Pelvic Girdle Pain

Pelvic Girdle Pain can be felt in the pelvic joints, low back, hips, and even the upper thighs. Exercising may help prevent the occurrence of pelvic girdle pain later in pregnancy. If you are dealing with this during exercise, there are some tweaks you can make to help reduce this pain. First, it may be painful to do single leg or split stance exercises. Instead of a lunge, try squats. You may have to switch up your range of motion or stance. If a wider stance elicits pain, then try moving your feet inward.

You could also try not going as deep into a lunge or squat or even adding stability, like using a box to squat on or a TRX band to hold onto while squatting or lunging. When doing floor exercises keep legs together when going from side to side, or you could use a pilates ball between your thighs to help activate core and inner thigh muscles to add extra stability to the pelvic joints. Speaking of stability, just making sure you are engaging your core and using proper alignment while lifting can be enough to help relieve the pain.

Round Ligament Pain

Round ligament pain is common during the second trimester and may feel like a sharp or dull pain in the abdomen or groin. Luckily this should relieve itself in a few weeks, but there are some adjustments you can make to your exercises that may make the pain more manageable. Just like pelvic girdle pain, adding more stability to your workouts may help. Instead of standing, try sitting or using a wall or trx band for more support with standing exercises.

You could also add support to your abdomen, for example switching to a single arm shoulder press so you can use the other arm to rest and support the under belly. Slowly transition between exercises or when getting up from the ground to prevent stretching the ligament too quickly. You should also avoid any jumping or high impact exercises. Focus on proper alignment and contraction of the core and pelvic floor to offer the belly additional support.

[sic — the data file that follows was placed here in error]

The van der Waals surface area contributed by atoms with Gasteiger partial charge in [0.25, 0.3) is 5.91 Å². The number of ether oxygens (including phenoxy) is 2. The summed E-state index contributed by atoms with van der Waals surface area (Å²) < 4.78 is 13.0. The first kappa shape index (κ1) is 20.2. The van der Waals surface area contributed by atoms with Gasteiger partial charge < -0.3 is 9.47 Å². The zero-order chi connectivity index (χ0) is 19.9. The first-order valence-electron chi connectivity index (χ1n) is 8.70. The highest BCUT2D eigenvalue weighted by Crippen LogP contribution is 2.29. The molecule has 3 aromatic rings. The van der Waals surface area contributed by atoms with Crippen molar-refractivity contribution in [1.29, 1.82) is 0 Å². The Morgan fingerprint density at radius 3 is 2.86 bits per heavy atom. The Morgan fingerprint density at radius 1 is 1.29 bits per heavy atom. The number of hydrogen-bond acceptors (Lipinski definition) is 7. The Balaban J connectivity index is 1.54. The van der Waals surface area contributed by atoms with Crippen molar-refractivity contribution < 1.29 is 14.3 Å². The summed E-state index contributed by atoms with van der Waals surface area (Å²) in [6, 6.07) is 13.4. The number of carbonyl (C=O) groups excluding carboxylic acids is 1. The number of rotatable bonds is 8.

Instability or Feeling Off Balance

As you experience a weight shift towards your anterior from your growing belly and breasts you may start to experience instability. This will make certain exercise more difficult, such as single leg movements. As you find these exercises more difficult and harder to balance, you can decrease the amount of weight you are lifting or decrease range of motion. You could also add extra support to the exercise, such as using a band when doing squats, lunges, or step ups. Exercises that used to seem easier in the beginning of your pregnancy will become harder because you are carrying an additional 20-30 pounds. So remember this when determining how much weight to lift.

Loose Joints

Another thing you may not notice, but should be aware of, is loose joints. During pregnancy your body starts producing the hormone relaxin. Relaxin is responsible for relaxing your ligaments to help open your pelvis for birth. This means joints become less stable and more susceptible to injury. You should avoid doing jerking movements and overstretching. For example, skip ballistic stretches and instead do dynamic stretches for a warmup.

Coning or Doming of Linea Alba

As our bellies grow, the linea alba stretches and thins to make room for baby. This becomes a weak spot that can be susceptible to rises of pressure in our core. If we don’t properly manage this pressure it will push through this tissue or down on our pelvic floor.

Pay close to attention to bulging, coning, or doming in your abdomen during exercise. It may also feel like a tugging or pulling sensation in your abdomen. If you have trouble seeing this, then you can place your hand over the midline of your belly and feel for your belly pushing out or flattening during an exercise. If you feel “pushing out” then this is a sign of improper pressure management. Luckily there are exercise modifications you can make to prevent this, help maintain core strength, and make sure you don’t further weaken the tissue during pregnancy.

How to Prevent Coning of Linea Alba

First, make sure you are breathing properly. You should not be holding your breath or using the Valsalva maneuver. This increases the amount of pressure in the abdomen and can further weaken the tissue. Adjust your breathing pattern by exhaling during the hard part of the exercise and inhaling on the easy part. Practice the Connection Breath to help you better connect your breath to your core and pelvic floor, especially during exercise.

Decrease the weight or the intensity of the exercise. If you have trouble not holding your breath to complete the exercise, you may be using too much weight. You should not be lifting above 85% 1RM or higher than an 8.5/10 exertion level.

When you notice an exercise still causing coning or doming even after lowering the weight, then you should either try to modify the exercise or choose a different exercise. For example, if you are doing a front plank on the floor, you could modify it by elevating the plank by placing your hands on a bench. If you still notice coning, try switching to a bird dog exercise where there will be less strain on your core.

If you can do the exercise, but notice coning appearing towards the end of the set, then maybe you aren’t leaving enough repetitions in the tank. Try lowering the number of repetitions or sets so you are not going until muscle failure.